• I feed my starter equal weights flour and water: about a quarter cup water and a half cup flour. I do not leave much behind of the original starter. The goal when refreshing your starter is to keep the seed amount as small as you possibly can (to limit acid transfer) while still using enough to achieve peak activity within the desired time frame.
  • My starter lives in a quart ball jar, lightly sealed in the fridge
  • I don’t typically feed my starter except when refilling it after baking
  • I have left my starter unfed in the fridge for up to three months
  • It’s fine if it forms liquid (clear to black) on the top. That’s called hooch and can be poured off or mixed back in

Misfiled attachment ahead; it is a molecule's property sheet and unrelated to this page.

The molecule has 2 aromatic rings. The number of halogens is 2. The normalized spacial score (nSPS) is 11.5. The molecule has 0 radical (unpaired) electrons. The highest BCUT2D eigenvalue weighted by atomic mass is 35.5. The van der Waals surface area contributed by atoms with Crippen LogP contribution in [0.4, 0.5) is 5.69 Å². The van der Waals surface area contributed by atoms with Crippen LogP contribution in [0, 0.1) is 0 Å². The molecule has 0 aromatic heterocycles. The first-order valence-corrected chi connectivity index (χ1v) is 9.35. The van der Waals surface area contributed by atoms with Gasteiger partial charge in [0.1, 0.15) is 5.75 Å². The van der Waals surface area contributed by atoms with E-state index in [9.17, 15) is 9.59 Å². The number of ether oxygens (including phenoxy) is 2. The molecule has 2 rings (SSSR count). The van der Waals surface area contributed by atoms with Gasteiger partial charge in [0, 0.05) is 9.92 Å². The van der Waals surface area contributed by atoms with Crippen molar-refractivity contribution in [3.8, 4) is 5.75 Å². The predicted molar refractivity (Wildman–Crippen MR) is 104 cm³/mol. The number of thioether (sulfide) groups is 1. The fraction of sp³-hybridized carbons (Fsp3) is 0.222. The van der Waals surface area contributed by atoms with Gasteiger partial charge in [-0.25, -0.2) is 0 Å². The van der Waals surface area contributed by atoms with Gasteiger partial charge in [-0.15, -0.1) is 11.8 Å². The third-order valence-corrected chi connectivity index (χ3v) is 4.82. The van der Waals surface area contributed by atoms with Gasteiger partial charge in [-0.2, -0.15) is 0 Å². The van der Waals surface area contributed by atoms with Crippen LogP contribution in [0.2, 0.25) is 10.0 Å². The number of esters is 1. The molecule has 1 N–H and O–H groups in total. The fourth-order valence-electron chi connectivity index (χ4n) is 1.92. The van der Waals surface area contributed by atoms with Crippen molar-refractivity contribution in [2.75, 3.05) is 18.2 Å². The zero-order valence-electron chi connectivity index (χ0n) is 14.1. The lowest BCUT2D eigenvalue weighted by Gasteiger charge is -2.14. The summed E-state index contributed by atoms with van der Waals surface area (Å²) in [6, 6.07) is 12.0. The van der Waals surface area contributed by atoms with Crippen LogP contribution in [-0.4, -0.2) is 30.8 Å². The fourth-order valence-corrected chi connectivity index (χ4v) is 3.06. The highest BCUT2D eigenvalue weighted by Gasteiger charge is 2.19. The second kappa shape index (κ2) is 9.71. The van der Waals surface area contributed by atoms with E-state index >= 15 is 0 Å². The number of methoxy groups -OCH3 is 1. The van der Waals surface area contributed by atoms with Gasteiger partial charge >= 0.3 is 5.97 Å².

• It’s probably fine if it dries up– just rejuvenate it with some water.  you can let it dry and then stick it in the freezer to preserve it (maybe).
  • You don’t need very much to repopulate– even a teaspoon or the stuff stuck to the inside of the jar. So if your starter gets moldy or dry on top, just scrape out some of the starter from the bottom.
  • Varying the amount of starter does not do much for the flavor of the loaf– it only changes the amount of time for rising. So the 180g of starter I usually use is to accomplish the usual rise times. You can bake with half that amount (and longer rise times) or twice that amount (shorter rise times)
  • You can fly with the starter in your carry on or checked bag. I’ve done both, usually just putting a tablespoon or so in a zip lock bag.